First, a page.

Many people know that marriage is not a stroll down Easy Road or bed of roses; it is more like a bumpy drive through human flaws highway. Marriage is difficult because it is the bonding together of two imperfect human beings. Becoming one does not mean becoming the same. Oneness only means, sharing the same degree of commitment to the marriage, having the goals, dreams, and mission in life as a couple. Achieving internal conformity in your marriage comes with engaging in unselfish acts.
The young man, who for the first time asks the young woman whom he has admired so much from a distance for a date, experiences a considerable thrill when she accepts his invitation. As time passes and she accepts several invitations, he begins to take her willingness for granted.
Then comes the time when the young man decides to ask the young woman to be his wife. He takes great care to make sure that the setting is ideal and that he has carefully thought out the words to use. And then as he receives the affirmative answer, in the style best suited to their individual tastes, he receives the thrill of a lifetime and assumes, for the moment, that he has now experienced the best that life has to offer.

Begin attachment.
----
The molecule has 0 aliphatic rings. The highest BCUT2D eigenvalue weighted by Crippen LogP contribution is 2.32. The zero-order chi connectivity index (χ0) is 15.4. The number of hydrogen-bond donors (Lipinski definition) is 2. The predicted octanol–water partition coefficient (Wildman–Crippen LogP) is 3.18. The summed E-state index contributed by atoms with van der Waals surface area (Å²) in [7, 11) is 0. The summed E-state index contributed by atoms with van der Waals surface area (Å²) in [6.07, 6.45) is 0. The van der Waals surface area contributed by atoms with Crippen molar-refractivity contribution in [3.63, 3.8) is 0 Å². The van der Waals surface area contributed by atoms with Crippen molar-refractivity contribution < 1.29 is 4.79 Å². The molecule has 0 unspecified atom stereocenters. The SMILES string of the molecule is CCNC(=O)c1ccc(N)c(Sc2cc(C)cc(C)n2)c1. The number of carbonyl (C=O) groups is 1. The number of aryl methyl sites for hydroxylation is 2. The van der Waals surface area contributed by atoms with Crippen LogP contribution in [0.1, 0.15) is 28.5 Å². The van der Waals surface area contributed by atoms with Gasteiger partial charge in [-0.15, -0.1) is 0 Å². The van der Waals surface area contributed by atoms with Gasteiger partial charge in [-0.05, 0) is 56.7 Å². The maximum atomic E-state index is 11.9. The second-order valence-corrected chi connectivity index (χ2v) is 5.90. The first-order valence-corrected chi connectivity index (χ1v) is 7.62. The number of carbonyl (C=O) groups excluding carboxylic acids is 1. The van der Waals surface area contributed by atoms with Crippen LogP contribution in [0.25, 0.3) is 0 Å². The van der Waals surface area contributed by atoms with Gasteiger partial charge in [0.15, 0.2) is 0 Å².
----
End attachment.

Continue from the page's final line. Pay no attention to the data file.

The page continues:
Early in marriage, some young women still live in a world of fantasy created by romantic novels and distorted view of what married life should be. So when the couple has settled down to the routine of making a living, they begin to feel that married life had not provided all the romance that she had expected it would.
They could not help noticing the contrast between the very colorful pictures which the authors portrayed of married life, and the simple, almost monotonous life they lived in real life. Her experience with married life proved to be much less romantic than that which was described in her favorite romantic novels. The question that arises is,”Have I married the wrong person?”
At first these thoughts seemed innocuous, but they began to interfere with her initial regard for her husband. Instead of hurriedly brushing these wayward thoughts from her mind, she permitted them to take root, until she actually began to feel that she had been deprived of the better things that life has to offer.
She began to notice things about her husband that seemed repulsive. When a wife tends to look for objectionable features in her husband’s personality, she is sure to find them, for every personality includes not only favorable traits, but certain unfavorable ones.
If you are like the woman described above you must admit to yourself that selfishness was the fundamental basis for your discontent with your married life was her lack of appreciation of the young man she married. Had you been thinking unselfishly in terms of your partner’s success and your combined development, you would not have found occasion to harbor the critical thoughts which now occupied your attention.
The attitude of feeling sorry for yourself brought you to the climax of your mistaken and mischievous delusion; where you actually began to contemplate the taking of steps by which you would break up the marriage, so that you could be released from what you now considered to be an unfair bondage.